BACKGROUND. Symptomatic neonatal hypoglycemia may be associated with later neurodevelopmental impairment. Brain injury patterns identified on early MRI scans and their relationships to the nature of the hypoglycemic insult and neurodevelopmental outcomes are poorly defined.

METHODS. We studied 35 term infants with early brain MRI scans after symptomatic neonatal hypoglycemia (median glucose level: 1 mmol/L) without evidence of hypoxic-ischemic encephalopathy. Perinatal data were compared with equivalent data from 229 term, neurologically normal infants (control subjects), to identify risk factors for hypoglycemia. Neurodevelopmental outcomes were assessed at a minimum of 18 months.

RESULTS. White matter abnormalities occurred in 94% of infants with hypoglycemia, being severe in 43%, with a predominantly posterior pattern in 29% of cases. Cortical abnormalities occurred in 51% of infants; 30% had white matter hemorrhage, 40% basal ganglia/thalamic lesions, and 11% an abnormal posterior limb of the internal capsule. Three infants had middle cerebral artery territory infarctions. Twenty-three infants (65%) demonstrated impairments at 18 months, which were related to the severity of white matter injury and involvement of the posterior limb of the internal capsule. Fourteen infants demonstrated growth restriction, 1 had macrosomia, and 2 had mothers with diabetes mellitus. Pregnancy-induced hypertension, a family history of seizures, emergency cesarean section, and the need for resuscitation were more common among case subjects than control subjects.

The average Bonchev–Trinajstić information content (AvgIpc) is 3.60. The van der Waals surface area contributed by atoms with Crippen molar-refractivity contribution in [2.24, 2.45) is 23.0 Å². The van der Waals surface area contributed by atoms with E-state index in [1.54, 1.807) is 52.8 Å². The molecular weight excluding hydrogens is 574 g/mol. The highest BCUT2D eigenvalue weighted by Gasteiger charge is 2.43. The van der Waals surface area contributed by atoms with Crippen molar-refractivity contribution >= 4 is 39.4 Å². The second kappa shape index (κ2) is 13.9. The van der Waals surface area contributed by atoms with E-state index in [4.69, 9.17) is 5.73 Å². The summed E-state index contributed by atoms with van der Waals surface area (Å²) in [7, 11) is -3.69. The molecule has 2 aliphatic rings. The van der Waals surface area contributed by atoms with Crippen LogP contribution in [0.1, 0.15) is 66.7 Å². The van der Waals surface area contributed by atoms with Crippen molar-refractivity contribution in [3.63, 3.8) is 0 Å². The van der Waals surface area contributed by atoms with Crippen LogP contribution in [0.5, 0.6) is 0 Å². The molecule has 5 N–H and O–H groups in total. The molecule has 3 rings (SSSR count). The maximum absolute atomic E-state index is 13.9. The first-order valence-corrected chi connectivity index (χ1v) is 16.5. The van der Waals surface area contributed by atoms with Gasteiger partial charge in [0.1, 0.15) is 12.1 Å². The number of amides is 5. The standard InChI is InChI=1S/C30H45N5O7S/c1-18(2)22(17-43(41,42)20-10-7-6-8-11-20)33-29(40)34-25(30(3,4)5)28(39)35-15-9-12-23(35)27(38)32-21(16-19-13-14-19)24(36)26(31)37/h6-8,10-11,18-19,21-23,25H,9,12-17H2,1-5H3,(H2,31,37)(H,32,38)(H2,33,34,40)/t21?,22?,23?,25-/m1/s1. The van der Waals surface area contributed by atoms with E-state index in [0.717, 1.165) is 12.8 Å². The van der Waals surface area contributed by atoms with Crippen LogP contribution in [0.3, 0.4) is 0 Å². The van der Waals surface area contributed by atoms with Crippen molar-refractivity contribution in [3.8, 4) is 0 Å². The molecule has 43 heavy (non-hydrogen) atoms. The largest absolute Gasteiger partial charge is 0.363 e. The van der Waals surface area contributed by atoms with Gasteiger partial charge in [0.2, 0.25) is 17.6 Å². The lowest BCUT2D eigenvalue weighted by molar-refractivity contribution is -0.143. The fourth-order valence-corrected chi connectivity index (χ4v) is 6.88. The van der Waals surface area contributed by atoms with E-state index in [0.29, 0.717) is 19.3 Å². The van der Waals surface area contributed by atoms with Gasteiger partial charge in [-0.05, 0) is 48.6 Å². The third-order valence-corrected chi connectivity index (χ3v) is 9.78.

CONCLUSIONS. Patterns of injury associated with symptomatic neonatal hypoglycemia were more varied than described previously. White matter injury was not confined to the posterior regions; hemorrhage, middle cerebral artery infarction, and basal ganglia/thalamic abnormalities were seen, and cortical involvement was common. Early MRI findings were more instructive than the severity or duration of hypoglycemia for predicting neurodevelopmental outcomes.

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